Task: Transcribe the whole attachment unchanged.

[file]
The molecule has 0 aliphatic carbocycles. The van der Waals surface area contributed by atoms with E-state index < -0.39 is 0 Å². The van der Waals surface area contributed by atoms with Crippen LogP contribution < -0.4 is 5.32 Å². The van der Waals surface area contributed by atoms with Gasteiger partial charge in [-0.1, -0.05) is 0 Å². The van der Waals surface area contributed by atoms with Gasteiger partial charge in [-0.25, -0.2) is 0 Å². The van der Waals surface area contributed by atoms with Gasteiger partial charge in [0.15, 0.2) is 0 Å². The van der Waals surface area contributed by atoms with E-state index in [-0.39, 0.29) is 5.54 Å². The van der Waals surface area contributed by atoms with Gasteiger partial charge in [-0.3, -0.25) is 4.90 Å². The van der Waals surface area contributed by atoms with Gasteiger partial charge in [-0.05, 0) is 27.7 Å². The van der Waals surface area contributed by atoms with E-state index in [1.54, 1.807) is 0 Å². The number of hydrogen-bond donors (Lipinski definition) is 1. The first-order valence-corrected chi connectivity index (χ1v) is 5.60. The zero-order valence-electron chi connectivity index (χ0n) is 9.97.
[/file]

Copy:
The molecule has 0 aliphatic carbocycles. The van der Waals surface area contributed by atoms with E-state index < -0.39 is 0 Å². The van der Waals surface area contributed by atoms with Crippen LogP contribution < -0.4 is 5.32 Å². The van der Waals surface area contributed by atoms with Gasteiger partial charge in [-0.1, -0.05) is 0 Å². The van der Waals surface area contributed by atoms with Gasteiger partial charge in [-0.25, -0.2) is 0 Å². The van der Waals surface area contributed by atoms with Gasteiger partial charge in [0.15, 0.2) is 0 Å². The van der Waals surface area contributed by atoms with E-state index in [-0.39, 0.29) is 5.54 Å². The van der Waals surface area contributed by atoms with Gasteiger partial charge in [-0.3, -0.25) is 4.90 Å². The van der Waals surface area contributed by atoms with Gasteiger partial charge in [-0.05, 0) is 27.7 Å². The van der Waals surface area contributed by atoms with E-state index in [1.54, 1.807) is 0 Å². The number of hydrogen-bond donors (Lipinski definition) is 1. The first-order valence-corrected chi connectivity index (χ1v) is 5.60. The zero-order valence-electron chi connectivity index (χ0n) is 9.97.